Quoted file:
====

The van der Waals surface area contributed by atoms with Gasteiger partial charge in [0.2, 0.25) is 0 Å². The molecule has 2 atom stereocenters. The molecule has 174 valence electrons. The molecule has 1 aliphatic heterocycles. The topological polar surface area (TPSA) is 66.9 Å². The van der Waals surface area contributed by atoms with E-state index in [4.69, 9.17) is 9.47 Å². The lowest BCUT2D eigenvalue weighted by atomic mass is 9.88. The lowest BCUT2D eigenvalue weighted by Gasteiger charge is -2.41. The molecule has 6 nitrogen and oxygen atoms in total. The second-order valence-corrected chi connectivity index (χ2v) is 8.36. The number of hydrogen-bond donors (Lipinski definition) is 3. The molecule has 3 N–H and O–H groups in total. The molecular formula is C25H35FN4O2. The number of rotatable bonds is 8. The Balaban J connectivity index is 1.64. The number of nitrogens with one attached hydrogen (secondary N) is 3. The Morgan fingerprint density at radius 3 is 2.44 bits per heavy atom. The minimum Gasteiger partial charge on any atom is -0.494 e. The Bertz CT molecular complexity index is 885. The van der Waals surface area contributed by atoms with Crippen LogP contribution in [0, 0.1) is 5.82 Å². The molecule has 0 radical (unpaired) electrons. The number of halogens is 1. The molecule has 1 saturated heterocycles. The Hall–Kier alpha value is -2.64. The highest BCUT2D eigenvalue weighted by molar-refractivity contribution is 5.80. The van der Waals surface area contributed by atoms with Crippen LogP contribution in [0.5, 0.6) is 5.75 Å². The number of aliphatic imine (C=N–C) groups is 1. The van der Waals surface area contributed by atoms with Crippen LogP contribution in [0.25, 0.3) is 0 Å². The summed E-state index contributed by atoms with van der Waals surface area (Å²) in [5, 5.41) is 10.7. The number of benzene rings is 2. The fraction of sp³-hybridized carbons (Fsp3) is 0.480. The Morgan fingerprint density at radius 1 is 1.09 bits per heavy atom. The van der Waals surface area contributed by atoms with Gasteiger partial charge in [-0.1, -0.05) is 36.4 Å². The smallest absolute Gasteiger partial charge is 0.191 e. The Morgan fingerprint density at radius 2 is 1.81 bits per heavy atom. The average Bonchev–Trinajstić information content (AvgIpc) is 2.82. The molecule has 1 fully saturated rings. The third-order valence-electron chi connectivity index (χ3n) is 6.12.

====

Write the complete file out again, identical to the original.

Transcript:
The van der Waals surface area contributed by atoms with Gasteiger partial charge in [0.2, 0.25) is 0 Å². The molecule has 2 atom stereocenters. The molecule has 174 valence electrons. The molecule has 1 aliphatic heterocycles. The topological polar surface area (TPSA) is 66.9 Å². The van der Waals surface area contributed by atoms with E-state index in [4.69, 9.17) is 9.47 Å². The lowest BCUT2D eigenvalue weighted by atomic mass is 9.88. The lowest BCUT2D eigenvalue weighted by Gasteiger charge is -2.41. The molecule has 6 nitrogen and oxygen atoms in total. The second-order valence-corrected chi connectivity index (χ2v) is 8.36. The number of hydrogen-bond donors (Lipinski definition) is 3. The molecule has 3 N–H and O–H groups in total. The molecular formula is C25H35FN4O2. The number of rotatable bonds is 8. The Balaban J connectivity index is 1.64. The number of nitrogens with one attached hydrogen (secondary N) is 3. The Morgan fingerprint density at radius 3 is 2.44 bits per heavy atom. The minimum Gasteiger partial charge on any atom is -0.494 e. The Bertz CT molecular complexity index is 885. The van der Waals surface area contributed by atoms with Crippen LogP contribution in [0, 0.1) is 5.82 Å². The molecule has 0 radical (unpaired) electrons. The number of halogens is 1. The molecule has 1 saturated heterocycles. The Hall–Kier alpha value is -2.64. The highest BCUT2D eigenvalue weighted by molar-refractivity contribution is 5.80. The van der Waals surface area contributed by atoms with Crippen LogP contribution in [0.5, 0.6) is 5.75 Å². The number of aliphatic imine (C=N–C) groups is 1. The van der Waals surface area contributed by atoms with Crippen LogP contribution in [0.25, 0.3) is 0 Å². The summed E-state index contributed by atoms with van der Waals surface area (Å²) in [5, 5.41) is 10.7. The number of benzene rings is 2. The fraction of sp³-hybridized carbons (Fsp3) is 0.480. The Morgan fingerprint density at radius 1 is 1.09 bits per heavy atom. The van der Waals surface area contributed by atoms with Gasteiger partial charge in [-0.1, -0.05) is 36.4 Å². The smallest absolute Gasteiger partial charge is 0.191 e. The Morgan fingerprint density at radius 2 is 1.81 bits per heavy atom. The average Bonchev–Trinajstić information content (AvgIpc) is 2.82. The molecule has 1 fully saturated rings. The third-order valence-electron chi connectivity index (χ3n) is 6.12.